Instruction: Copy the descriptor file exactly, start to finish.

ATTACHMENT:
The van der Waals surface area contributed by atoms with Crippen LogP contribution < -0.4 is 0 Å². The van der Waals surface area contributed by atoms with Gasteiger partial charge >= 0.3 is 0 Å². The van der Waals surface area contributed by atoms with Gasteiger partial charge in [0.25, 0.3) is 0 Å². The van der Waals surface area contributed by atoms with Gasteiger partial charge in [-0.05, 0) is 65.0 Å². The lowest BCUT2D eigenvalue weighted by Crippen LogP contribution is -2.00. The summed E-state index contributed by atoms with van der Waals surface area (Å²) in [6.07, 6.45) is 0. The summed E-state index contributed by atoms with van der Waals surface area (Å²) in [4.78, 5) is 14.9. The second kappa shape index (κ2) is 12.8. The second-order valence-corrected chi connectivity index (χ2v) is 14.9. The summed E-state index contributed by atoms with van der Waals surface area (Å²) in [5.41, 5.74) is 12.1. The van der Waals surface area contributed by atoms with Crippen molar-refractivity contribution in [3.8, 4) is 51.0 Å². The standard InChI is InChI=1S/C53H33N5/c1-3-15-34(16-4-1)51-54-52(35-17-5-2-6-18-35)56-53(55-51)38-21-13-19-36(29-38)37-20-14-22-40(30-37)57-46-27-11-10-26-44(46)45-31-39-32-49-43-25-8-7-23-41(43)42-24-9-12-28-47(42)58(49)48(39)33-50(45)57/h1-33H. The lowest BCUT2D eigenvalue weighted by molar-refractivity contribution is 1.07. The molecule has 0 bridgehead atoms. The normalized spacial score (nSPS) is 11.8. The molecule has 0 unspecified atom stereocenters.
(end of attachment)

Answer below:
The van der Waals surface area contributed by atoms with Crippen LogP contribution < -0.4 is 0 Å². The van der Waals surface area contributed by atoms with Gasteiger partial charge >= 0.3 is 0 Å². The van der Waals surface area contributed by atoms with Gasteiger partial charge in [0.25, 0.3) is 0 Å². The van der Waals surface area contributed by atoms with Gasteiger partial charge in [-0.05, 0) is 65.0 Å². The lowest BCUT2D eigenvalue weighted by Crippen LogP contribution is -2.00. The summed E-state index contributed by atoms with van der Waals surface area (Å²) in [6.07, 6.45) is 0. The summed E-state index contributed by atoms with van der Waals surface area (Å²) in [4.78, 5) is 14.9. The second kappa shape index (κ2) is 12.8. The second-order valence-corrected chi connectivity index (χ2v) is 14.9. The summed E-state index contributed by atoms with van der Waals surface area (Å²) in [5.41, 5.74) is 12.1. The van der Waals surface area contributed by atoms with Crippen molar-refractivity contribution in [3.8, 4) is 51.0 Å². The standard InChI is InChI=1S/C53H33N5/c1-3-15-34(16-4-1)51-54-52(35-17-5-2-6-18-35)56-53(55-51)38-21-13-19-36(29-38)37-20-14-22-40(30-37)57-46-27-11-10-26-44(46)45-31-39-32-49-43-25-8-7-23-41(43)42-24-9-12-28-47(42)58(49)48(39)33-50(45)57/h1-33H. The lowest BCUT2D eigenvalue weighted by molar-refractivity contribution is 1.07. The molecule has 0 bridgehead atoms. The normalized spacial score (nSPS) is 11.8. The molecule has 0 unspecified atom stereocenters.